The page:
48. Mazuz ML, Golenser J, Fish L, Haynes RK, Wollkomirsky R, Leibovich B, Shkap V (2013) Artemisone inhibits in vitro and in vivo propagation of Babesia bovis and B. bigemina parasites. Exp Parasitol 135(4):690–694CrossRefPubMedGoogle Scholar
  49. McKerrow JH (2015) Recognition of the role of Natural Products as drugs to treat neglected tropical diseases by the 2015 Nobel prize in physiology or medicine. Nat Prod Rep 32:1610–1611CrossRefPubMedGoogle Scholar
  50. Molan AL, Liu Z, De S (2009) Effect of pine bark (Pinus radiata) extracts on sporulation of coccidian oocysts. Folia Parasitol (Praha). 56(1):1–5CrossRefPubMedGoogle Scholar
  51. Morrison WI (2015) The aetiology, pathogenesis and control of theileriosis in domestic animals. Rev Sci Tech 34(2):599–611Google Scholar
  52. Mosqueda J, Olvera-Ramirez A, Aguilar-Tipacamu G, Canto GJ (2012) Current advances in detection and treatment of babesiosis. Curr Med Chem 19(10):1504–1518CrossRefPubMedPubMedCentralGoogle Scholar
  53. Müller J, Hemphill A (2013) New approaches for the identification of drug targets in protozoan parasites. Int Rev Cell Mol Biol 301:359–401Google Scholar
  54. Müller J, Hemphill A (2016) Drug target identification in protozoan parasites. Expert Opin Drug Discov 11(8):815–824Google Scholar
  55. Muthamilselvan T, Kuo TF, Wu YC, Yang WC (2016) Herbal remedies for coccidiosis control: a review of plants, compounds, and anticoccidial actions. Evid Based Complement Alternat Med:1–19Google Scholar
  56. Ndjonka D, Rapado LN, Silber AM, Liebau E, Wrenger C (2013) Natural products as a source for treating neglected parasitic diseases. Int J Mol Sci 14(2):3395–3439Google Scholar
  57. Newman DJ, Cragg GM (2012) Natural products as sources of new drugs over the 30 years from 1981 to 2010. J Nat Prod 75(3):311–335Google Scholar
  58. Newman DJ, Cragg GM (2016) Natural products as sources of new drugs from 1981 to 2014. J Nat Prod 79(3):629–661CrossRefPubMedGoogle Scholar
  59. Ngo LT, Okogun JI, Folk WR (2013) 21st century natural product research and drug development and traditional medicines. Nat Prod Rep 30(4):584–592Google Scholar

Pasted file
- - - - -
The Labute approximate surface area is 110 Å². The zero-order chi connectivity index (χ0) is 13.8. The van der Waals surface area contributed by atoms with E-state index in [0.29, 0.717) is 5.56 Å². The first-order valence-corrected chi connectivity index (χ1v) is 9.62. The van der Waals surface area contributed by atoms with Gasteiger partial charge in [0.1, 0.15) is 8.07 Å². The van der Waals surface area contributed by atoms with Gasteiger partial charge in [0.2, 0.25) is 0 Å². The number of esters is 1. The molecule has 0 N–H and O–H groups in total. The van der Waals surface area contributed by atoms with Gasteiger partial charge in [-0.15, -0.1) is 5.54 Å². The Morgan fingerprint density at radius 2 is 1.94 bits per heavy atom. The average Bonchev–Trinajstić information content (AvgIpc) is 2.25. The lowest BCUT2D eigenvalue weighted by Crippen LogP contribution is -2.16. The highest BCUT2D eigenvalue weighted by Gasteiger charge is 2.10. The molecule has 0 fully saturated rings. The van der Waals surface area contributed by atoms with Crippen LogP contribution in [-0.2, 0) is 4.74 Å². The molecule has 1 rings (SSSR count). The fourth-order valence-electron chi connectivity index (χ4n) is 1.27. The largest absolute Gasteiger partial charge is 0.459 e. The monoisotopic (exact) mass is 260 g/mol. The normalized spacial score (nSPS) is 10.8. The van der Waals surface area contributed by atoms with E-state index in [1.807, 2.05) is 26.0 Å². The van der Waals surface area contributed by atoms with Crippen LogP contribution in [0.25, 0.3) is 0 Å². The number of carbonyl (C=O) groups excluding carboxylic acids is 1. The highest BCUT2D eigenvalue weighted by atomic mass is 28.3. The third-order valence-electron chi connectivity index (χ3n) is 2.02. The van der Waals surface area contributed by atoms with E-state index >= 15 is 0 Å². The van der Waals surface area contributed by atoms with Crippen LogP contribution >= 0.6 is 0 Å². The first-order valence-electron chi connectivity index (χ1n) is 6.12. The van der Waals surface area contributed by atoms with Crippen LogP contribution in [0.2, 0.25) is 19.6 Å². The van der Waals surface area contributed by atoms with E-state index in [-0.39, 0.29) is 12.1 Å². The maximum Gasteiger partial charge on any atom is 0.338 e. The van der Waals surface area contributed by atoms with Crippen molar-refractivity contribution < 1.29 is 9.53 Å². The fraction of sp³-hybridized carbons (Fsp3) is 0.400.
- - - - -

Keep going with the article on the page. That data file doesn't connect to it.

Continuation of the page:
60. Nosengo N (2016) Can you teach old drugs new tricks? Nature 14;534(7607):314–316Google Scholar
  61. Olliaro P, Seiler J, Kuesel A, Horton J, Clark JN, Don R, Keiser J (2011) Potential drug development candidates for human soil-transmitted helminthiases. PLoS Negl Trop Dis 5(6):e1138Google Scholar
  62. Paloque L, Ramadani AP, Mercereau–Puijalon O, Augereau JM, Benoit–Vical F (2016) Plasmodium falciparum: multifaceted resistance to artemisinins. Malar J 15:149Google Scholar
  63. Patz JA, Graczyk TK, Geller N, Vittor AY (2000) Effects of environmental change on emerging parasitic diseases. Int J Parasitol 30(12–13):1395–1405Google Scholar
  64. Patwardhan B (2005) Ethnopharmacology and drug discovery. J Ethnopharmacol 100(1–2):50–52CrossRefPubMedGoogle Scholar
  65. Pink R, Hudson A, Mouriès MA, Bendig M (2005) Opportunities and challenges in antiparasitic drug discovery. Nat Rev Drug Discov 4(9):727–740Google Scholar
  66. Quiroz-Castaneda RE, Dantan-Gonzalez E (2015) Control of avian coccidiosis: future and present natural alternatives. Biomed Res Int.  https://doi.org/10.1155/2015/430610Google Scholar
  67. Rajput N, Ali S, Naeem M, Khan MA, Wang T (2014) The effect of dietary supplementation with the natural carotenoids curcumin and lutein on pigmentation, oxidative stability and quality of meat from broiler chickens affected by coccidiosis challenge. Br Poult Sci 55(4):501–509CrossRefPubMedGoogle Scholar
  68. Rana AK, Misra-Bhattacharya S (2013) Current drug targets for helminthic diseases. Parasitol Res 112:1819–1831CrossRefPubMedGoogle Scholar